Who’s who at the G8 summit
Ralph Orlowski/Getty Images News The G8 summit is getting under way, and so are the caricatures of the world’s top leaders. In that spirit (but hopefully without the venom), Passport brings you a brief rundown of the main players in what is turning out to be quite the drama indeed. From left ...
Ralph Orlowski/Getty Images News
The G8 summit is getting under way, and so are the caricatures of the world’s top leaders. In that spirit (but hopefully without the venom), Passport brings you a brief rundown of the main players in what is turning out to be quite the drama indeed. From left to right:
George W. Bush (USA): THE WEAK. Now that Jacques Chirac and Gerhard Schroeder have left the political stage, Europe looks friendlier. But with a president about to leave office and embattled by the domestic opposition, the United States is in bad shape for this summit.
Stephen Harper (Canada): THE CONSERVATIVE ENVIRONMENTALIST. Harper’s pro-emission cuts agenda is likely to find allies in Germany’s Merkel and Japan’s Abe, but Canada’s southern neighbor won’t be happy.
Angela Merkel (Germany): THE HOSTESS. As the host-country of this year’s summit, Germany gets to set the agenda. It is a key test for Chancellor Merkel, whose popularity comes primarily from foreign policy initiatives like getting tough on climate change.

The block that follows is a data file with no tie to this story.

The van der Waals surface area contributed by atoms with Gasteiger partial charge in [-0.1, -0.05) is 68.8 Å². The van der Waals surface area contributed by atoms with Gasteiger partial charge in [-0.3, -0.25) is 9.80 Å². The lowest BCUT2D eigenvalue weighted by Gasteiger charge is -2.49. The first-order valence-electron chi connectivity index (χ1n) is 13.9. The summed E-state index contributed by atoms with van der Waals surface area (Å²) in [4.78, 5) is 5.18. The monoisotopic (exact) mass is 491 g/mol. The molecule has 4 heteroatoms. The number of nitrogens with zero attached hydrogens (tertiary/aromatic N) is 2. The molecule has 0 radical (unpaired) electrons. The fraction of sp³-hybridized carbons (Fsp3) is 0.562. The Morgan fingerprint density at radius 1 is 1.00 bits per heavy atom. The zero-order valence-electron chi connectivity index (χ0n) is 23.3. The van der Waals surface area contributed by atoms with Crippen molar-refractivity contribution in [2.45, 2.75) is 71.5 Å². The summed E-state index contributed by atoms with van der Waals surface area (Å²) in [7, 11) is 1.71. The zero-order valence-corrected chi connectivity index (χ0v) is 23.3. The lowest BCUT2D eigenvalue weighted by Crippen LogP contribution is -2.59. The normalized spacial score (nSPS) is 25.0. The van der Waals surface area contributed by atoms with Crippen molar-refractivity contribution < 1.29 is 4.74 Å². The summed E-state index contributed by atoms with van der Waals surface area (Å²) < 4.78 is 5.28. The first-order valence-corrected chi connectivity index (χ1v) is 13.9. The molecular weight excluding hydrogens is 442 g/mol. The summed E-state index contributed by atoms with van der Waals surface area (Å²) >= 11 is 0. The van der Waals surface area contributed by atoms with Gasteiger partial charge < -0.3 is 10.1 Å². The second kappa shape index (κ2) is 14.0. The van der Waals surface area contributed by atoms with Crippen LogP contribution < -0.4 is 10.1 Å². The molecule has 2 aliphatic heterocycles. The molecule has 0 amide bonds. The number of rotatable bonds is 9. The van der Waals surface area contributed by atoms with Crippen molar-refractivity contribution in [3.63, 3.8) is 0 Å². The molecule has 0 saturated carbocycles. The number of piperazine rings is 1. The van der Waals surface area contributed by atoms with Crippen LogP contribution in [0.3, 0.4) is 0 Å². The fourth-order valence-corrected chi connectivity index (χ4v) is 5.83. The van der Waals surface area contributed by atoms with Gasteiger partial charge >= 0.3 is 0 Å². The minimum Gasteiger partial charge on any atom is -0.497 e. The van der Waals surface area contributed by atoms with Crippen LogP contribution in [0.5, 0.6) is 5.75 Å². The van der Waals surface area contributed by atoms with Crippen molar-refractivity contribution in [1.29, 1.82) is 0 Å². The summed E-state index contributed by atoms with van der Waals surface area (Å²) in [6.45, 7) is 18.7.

Nicolas Sarkozy (France): THE NEWCOMER. Very committed to addressing the crisis in Darfur, France’s freshly-elected new star will be the main attraction at this year’s summit.
Vladimir Putin (Russia): THE LONER. At odds with the West over Kosovo, Eastern Europe’s missile defense system and the Litvinenko affair, Mr. Putin is also likely to receive a cold handshake from Ms. Merkel: Last winter, Russia’s energy power politics games gave Germans the chills.
Tony Blair (UK): THE VETERAN. Mr. Blair is no doubt looking forward to dealing with a France no longer led by Chirac, with whom he had notorious personal differences. Too bad he will be out of office too soon to really get acquainted with the new tenant of the Élysée Palace.
Romano Prodi (Italy): THE ILLUSIONIST. Mr. Prodi will have to perform yet another trick of magic to keep his ruling coalition together during the G8, as some of his allies are vehemently anti-Bush.
Shinzo Abe (Japan): THE AWKWARD. Famous for sticking his foot in his mouth when it comes to Japan and WWII, Mr. Abe is using climate change to try to improve his international profile ahead of the 2008 G8 summit, scheduled to take place in Japan.
Hu Jintao (China): THE GREAT ABSENTEE. As a not-yet-advanced economy, China is not one of the big Gs. But the G8 without Beijing looks increasingly anachronistic. (not pictured)
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